Chapter 26. Topics Beyond This Book

The last few chapters have offered a fairly comprehensivse sketch of what could be called basic or elementary feedback theory. Of course, there is much more that could be said.

Discrete-Time Modeling and the z-Transform

The theory presented here assumes that time is a continuous variable. This is not true for digital systems, where time progresses in discrete steps. When applying the continuous-time theory to such processes, care must be taken that the step size is smaller (by at least a factor of 5–10) than the shortest time scale describing the dynamics of the system. If this condition is not satisfied, then the continuous-time theory can no longer be safely regarded as a good description of the discrete-time system.

There is an alternate version of the theory that is based directly on a discrete-time model and that is generally useful if one desires to treat discrete time evolution explicitly. In discrete time, system dynamics are expressed as difference equations (instead of differential equations) and one employs the z-transform (instead of the Laplace transform) to make the transition to the frequency domain.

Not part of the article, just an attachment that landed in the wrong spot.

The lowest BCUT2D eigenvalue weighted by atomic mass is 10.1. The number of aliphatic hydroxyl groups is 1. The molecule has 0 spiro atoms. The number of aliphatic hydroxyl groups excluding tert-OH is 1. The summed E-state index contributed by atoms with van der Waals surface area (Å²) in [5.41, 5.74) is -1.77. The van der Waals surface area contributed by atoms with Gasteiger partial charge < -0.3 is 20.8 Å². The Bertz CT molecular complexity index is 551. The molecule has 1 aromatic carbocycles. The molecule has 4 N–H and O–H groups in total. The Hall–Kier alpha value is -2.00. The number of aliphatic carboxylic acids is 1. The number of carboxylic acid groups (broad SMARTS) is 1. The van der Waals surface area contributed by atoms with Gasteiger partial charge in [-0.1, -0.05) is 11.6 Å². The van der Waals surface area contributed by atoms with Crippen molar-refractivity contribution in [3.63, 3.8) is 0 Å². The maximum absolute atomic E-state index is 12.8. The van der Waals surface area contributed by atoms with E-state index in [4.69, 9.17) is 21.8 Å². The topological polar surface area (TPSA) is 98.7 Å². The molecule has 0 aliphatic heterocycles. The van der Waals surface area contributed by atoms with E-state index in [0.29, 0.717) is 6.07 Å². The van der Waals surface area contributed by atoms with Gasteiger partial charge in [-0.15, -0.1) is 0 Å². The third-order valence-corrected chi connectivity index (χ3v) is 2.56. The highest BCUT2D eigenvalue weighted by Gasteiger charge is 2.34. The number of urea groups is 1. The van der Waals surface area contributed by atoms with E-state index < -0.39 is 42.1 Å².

Structurally, the resulting theory is very similar to the continuous-time version. One still calculates transfer functions and examines their poles and zeros, but of course many of the details are different. For instance, for a system to be stable, all of its poles must now lie inside the unit circle around the origin in the (complex) ...

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